Meanwhile, a cost-effective solution for curbside parking includes stall occupancy sensors. Accuracy and real-time are crucial here, in all types of weather and environments, and sensors can accurately detect in real-time whether a spot is currently occupied and for how long the stall is in use. Additionally, sensors have the capability to support improved parking compliance for timed stalls with real-time alerts. This functionality will improve parking turn-around and improve revenue for the municipality. Overall, cities cannot really rely solely on parking meters, which typically lack accuracy when it comes to true occupancy data and this has direct impact in skewing perceptions of overall parking trends across the city.
Comparing sensors to other forms of parking data collection technology, it has been demonstrated many times over that the solution for many cities is to utilize stall-level sensors for accuracy and convenience. If other data collection methods are already present, including sensors will allow city planners to utilize a holistic approach in understanding parking trends and customer’s needs.
What Data Needs to be Collected?
In order for city planners to design a parking strategy that can meet parking demand, supply, and future market potential, there are a few key data components that must be collected consistently. While the initial strategy may be to focus on the total number of parking spaces available and track how many are occupied at certain times to determine supply in relation to demand, this statistic is not indicative of real-time patterns and confounding variables.
To design a more effective strategy, cities must be able to take into account the overall physical environment of the parking lot and the surrounding spaces, how attractive the parking lot is to users, what types of trips are being made when the lot is being used, what parking operations are in place at each lot, and how users are experiencing the lot on a day-to-day basis. Cities need to be able to track how long each driver uses the spot, times of day when parking is busier, and how walking distance to destinations and parking price affect parking volume. Being able to track throughout the entirety of a day in real-time and over a long period of time will provide planners with profiles on each lot, as well as various profiles of its users. This key information can be related to what businesses are located in each region and provide a deeper understanding as to what is attracting people into certain areas.
Overall, there are three main metrics that are vital to designing a parking solution strategy including volume, occupancy, and customer mix (which is based on the duration of each stay). When understanding volume, parking planners should pay close attention to walking distances from the lot to local hotspots, price impacts, and demand, along with land use in relation to the parking location. All of these factors have a direct relation to parking volume and patterns should be closely analyzed to understand their effects throughout the year. Occupancy is vital, but cities should also focus on the intensity of occupancy and the length at which visitors tend to stay in their parking stalls. Finally, customer mix provides planners with more information on who is accessing which parking lots, at what times, and whether demand varies according to a specific pattern throughout the year. In order to fully understand the customer mix, it is just as vital that cities recognize the parking lots that are generally under-utilized, which can drive projects for further improvement.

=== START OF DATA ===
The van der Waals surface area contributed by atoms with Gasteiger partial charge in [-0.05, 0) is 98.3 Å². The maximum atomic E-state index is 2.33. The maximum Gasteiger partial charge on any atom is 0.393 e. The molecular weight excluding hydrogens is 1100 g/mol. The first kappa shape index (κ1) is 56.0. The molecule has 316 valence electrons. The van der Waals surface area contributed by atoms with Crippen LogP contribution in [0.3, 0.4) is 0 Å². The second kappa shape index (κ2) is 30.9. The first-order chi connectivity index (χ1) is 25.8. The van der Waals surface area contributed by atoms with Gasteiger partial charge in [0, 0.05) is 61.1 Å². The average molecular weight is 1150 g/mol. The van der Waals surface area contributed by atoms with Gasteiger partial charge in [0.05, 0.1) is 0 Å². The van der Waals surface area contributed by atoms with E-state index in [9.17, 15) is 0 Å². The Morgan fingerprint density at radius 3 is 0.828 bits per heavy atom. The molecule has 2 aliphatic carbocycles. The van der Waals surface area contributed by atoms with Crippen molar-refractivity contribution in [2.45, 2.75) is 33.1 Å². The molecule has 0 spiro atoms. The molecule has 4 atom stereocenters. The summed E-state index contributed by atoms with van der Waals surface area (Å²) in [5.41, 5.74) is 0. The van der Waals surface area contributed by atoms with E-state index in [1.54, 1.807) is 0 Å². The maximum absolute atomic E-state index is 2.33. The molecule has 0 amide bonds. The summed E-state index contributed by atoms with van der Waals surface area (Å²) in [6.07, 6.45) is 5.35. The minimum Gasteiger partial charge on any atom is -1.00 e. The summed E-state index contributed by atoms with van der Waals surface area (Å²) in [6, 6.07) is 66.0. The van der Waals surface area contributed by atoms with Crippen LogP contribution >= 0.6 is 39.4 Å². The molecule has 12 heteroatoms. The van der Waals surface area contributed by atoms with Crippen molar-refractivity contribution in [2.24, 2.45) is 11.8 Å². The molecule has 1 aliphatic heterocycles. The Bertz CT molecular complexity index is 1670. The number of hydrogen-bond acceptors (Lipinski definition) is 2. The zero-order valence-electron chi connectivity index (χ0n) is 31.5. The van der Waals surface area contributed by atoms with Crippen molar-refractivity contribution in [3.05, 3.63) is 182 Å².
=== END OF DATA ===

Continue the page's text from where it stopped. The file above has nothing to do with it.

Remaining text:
With stall-based sensors, cities are able to capture real-time and historical data that can highlight the trends and performance over time of parking locations. Through this in-depth data collection, cities can extrapolate why driving and parking behaviours may have changed and how cities need to modify their parking strategy accordingly. The most important factor to stall-level sensor data collection is the ability to track stall-specific traffic from one time frame to another, which allows for evidence-based decision-making. When tens of millions of dollars are required to initiate new parking projects, cities need data and to be certain of that data on which they are basing their decisions.
Sensors Provide ROI
The use of sensor-based parking data collection has succeeded in a variety of major cities, including Los Angeles and San Francisco. Los Angeles parking owners experienced an increase in revenue by 35% per month through the implementation of sensors. The use of this technology also allowed them to operate without parking attendants- lowering labour and enforcement costs. San Francisco, which is known for limited and expensive parking, also chose to adopt a stall-based sensor pilot program between 2011-2013. Implemented across 25% of the city’s metered parking lots, city officials reported an increase in net parking revenue which meter rates and garage rates dropped. While there were some challenges experienced in these early deployments, technology innovations and increased awareness have alleviated most of those obstacles.
The maintenance and design of parking environments tend to be a large portion of every city’s budget; therefore, it is in the best interest of municipalities to seek out a data collection system that captures all the necessary performance indicators. With minimal maintenance required and the ability to support improvements for parking enforcement through alerting, sensors ensure reliable and continuous analysis of key parking variables for any city. With real-time stall-based sensors, cities have the opportunity to assess a wide variety of parking solution options and understand which parking variables directly affect their community.
As a stand-alone solution, or in combination with other parking data collection methods, cities have the ability to maximize revenues and parking asset usage, while remaining in line with municipal budgets and improving public safety and wellbeing.